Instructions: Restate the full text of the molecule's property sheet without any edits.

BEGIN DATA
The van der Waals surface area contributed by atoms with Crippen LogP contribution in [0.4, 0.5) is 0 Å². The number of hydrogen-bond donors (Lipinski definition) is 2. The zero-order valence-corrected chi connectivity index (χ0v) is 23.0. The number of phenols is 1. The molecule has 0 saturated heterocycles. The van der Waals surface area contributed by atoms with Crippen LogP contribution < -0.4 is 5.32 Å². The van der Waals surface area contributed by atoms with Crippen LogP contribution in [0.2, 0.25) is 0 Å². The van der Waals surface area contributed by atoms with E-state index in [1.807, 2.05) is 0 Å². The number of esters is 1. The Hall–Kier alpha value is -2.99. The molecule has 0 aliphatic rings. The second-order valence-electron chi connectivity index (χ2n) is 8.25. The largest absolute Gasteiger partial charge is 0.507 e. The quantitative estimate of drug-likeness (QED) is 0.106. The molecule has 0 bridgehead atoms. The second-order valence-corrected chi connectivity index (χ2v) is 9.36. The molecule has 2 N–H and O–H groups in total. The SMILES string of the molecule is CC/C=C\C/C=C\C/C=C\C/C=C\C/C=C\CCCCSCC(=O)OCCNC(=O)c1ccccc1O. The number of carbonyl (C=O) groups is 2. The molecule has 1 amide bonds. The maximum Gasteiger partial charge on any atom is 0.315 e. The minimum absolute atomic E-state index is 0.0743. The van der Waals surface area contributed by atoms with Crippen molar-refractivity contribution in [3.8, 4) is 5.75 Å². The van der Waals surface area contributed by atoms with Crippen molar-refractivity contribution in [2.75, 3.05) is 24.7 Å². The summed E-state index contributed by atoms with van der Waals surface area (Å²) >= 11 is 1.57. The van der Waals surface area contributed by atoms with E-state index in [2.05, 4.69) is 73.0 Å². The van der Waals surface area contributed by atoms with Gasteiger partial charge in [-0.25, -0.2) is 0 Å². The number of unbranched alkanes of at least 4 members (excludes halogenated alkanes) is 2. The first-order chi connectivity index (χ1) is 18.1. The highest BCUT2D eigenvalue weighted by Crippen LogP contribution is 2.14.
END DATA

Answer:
The van der Waals surface area contributed by atoms with Crippen LogP contribution in [0.4, 0.5) is 0 Å². The number of hydrogen-bond donors (Lipinski definition) is 2. The zero-order valence-corrected chi connectivity index (χ0v) is 23.0. The number of phenols is 1. The molecule has 0 saturated heterocycles. The van der Waals surface area contributed by atoms with Crippen LogP contribution < -0.4 is 5.32 Å². The van der Waals surface area contributed by atoms with Crippen LogP contribution in [0.2, 0.25) is 0 Å². The van der Waals surface area contributed by atoms with E-state index in [1.807, 2.05) is 0 Å². The number of esters is 1. The Hall–Kier alpha value is -2.99. The molecule has 0 aliphatic rings. The second-order valence-electron chi connectivity index (χ2n) is 8.25. The largest absolute Gasteiger partial charge is 0.507 e. The quantitative estimate of drug-likeness (QED) is 0.106. The molecule has 0 bridgehead atoms. The second-order valence-corrected chi connectivity index (χ2v) is 9.36. The molecule has 2 N–H and O–H groups in total. The SMILES string of the molecule is CC/C=C\C/C=C\C/C=C\C/C=C\C/C=C\CCCCSCC(=O)OCCNC(=O)c1ccccc1O. The number of carbonyl (C=O) groups is 2. The molecule has 1 amide bonds. The maximum Gasteiger partial charge on any atom is 0.315 e. The minimum absolute atomic E-state index is 0.0743. The van der Waals surface area contributed by atoms with Crippen molar-refractivity contribution in [3.8, 4) is 5.75 Å². The van der Waals surface area contributed by atoms with Crippen molar-refractivity contribution in [2.75, 3.05) is 24.7 Å². The summed E-state index contributed by atoms with van der Waals surface area (Å²) >= 11 is 1.57. The van der Waals surface area contributed by atoms with E-state index in [2.05, 4.69) is 73.0 Å². The van der Waals surface area contributed by atoms with Gasteiger partial charge in [-0.25, -0.2) is 0 Å². The number of unbranched alkanes of at least 4 members (excludes halogenated alkanes) is 2. The first-order chi connectivity index (χ1) is 18.1. The highest BCUT2D eigenvalue weighted by Crippen LogP contribution is 2.14.